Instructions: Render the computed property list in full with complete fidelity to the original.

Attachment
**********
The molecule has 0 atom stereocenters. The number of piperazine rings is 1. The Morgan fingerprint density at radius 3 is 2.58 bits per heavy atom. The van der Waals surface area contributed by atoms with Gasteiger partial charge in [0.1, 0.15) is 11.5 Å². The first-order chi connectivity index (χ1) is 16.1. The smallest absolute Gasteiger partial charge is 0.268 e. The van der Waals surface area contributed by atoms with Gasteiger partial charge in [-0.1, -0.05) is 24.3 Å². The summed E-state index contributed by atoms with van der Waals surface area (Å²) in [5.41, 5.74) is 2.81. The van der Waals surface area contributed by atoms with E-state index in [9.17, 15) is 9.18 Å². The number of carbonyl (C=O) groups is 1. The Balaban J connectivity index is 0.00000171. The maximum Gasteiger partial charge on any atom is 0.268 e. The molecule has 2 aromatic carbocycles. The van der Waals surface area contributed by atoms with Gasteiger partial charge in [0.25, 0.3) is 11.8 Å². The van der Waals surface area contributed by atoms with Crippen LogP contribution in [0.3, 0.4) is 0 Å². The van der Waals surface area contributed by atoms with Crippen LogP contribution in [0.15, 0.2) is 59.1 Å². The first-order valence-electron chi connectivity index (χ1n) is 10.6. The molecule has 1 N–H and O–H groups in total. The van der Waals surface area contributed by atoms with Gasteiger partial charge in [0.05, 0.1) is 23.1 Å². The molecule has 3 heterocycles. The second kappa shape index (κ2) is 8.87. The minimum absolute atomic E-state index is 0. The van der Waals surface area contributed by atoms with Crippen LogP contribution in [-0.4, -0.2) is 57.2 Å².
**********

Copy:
The molecule has 0 atom stereocenters. The number of piperazine rings is 1. The Morgan fingerprint density at radius 3 is 2.58 bits per heavy atom. The van der Waals surface area contributed by atoms with Gasteiger partial charge in [0.1, 0.15) is 11.5 Å². The first-order chi connectivity index (χ1) is 16.1. The smallest absolute Gasteiger partial charge is 0.268 e. The van der Waals surface area contributed by atoms with Gasteiger partial charge in [-0.1, -0.05) is 24.3 Å². The summed E-state index contributed by atoms with van der Waals surface area (Å²) in [5.41, 5.74) is 2.81. The van der Waals surface area contributed by atoms with E-state index in [9.17, 15) is 9.18 Å². The number of carbonyl (C=O) groups is 1. The Balaban J connectivity index is 0.00000171. The maximum Gasteiger partial charge on any atom is 0.268 e. The molecule has 2 aromatic carbocycles. The van der Waals surface area contributed by atoms with Gasteiger partial charge in [0.25, 0.3) is 11.8 Å². The van der Waals surface area contributed by atoms with Crippen LogP contribution in [0.3, 0.4) is 0 Å². The van der Waals surface area contributed by atoms with Crippen LogP contribution in [0.15, 0.2) is 59.1 Å². The first-order valence-electron chi connectivity index (χ1n) is 10.6. The molecule has 1 N–H and O–H groups in total. The van der Waals surface area contributed by atoms with Gasteiger partial charge in [0.05, 0.1) is 23.1 Å². The molecule has 3 heterocycles. The second kappa shape index (κ2) is 8.87. The minimum absolute atomic E-state index is 0. The van der Waals surface area contributed by atoms with Crippen LogP contribution in [-0.4, -0.2) is 57.2 Å².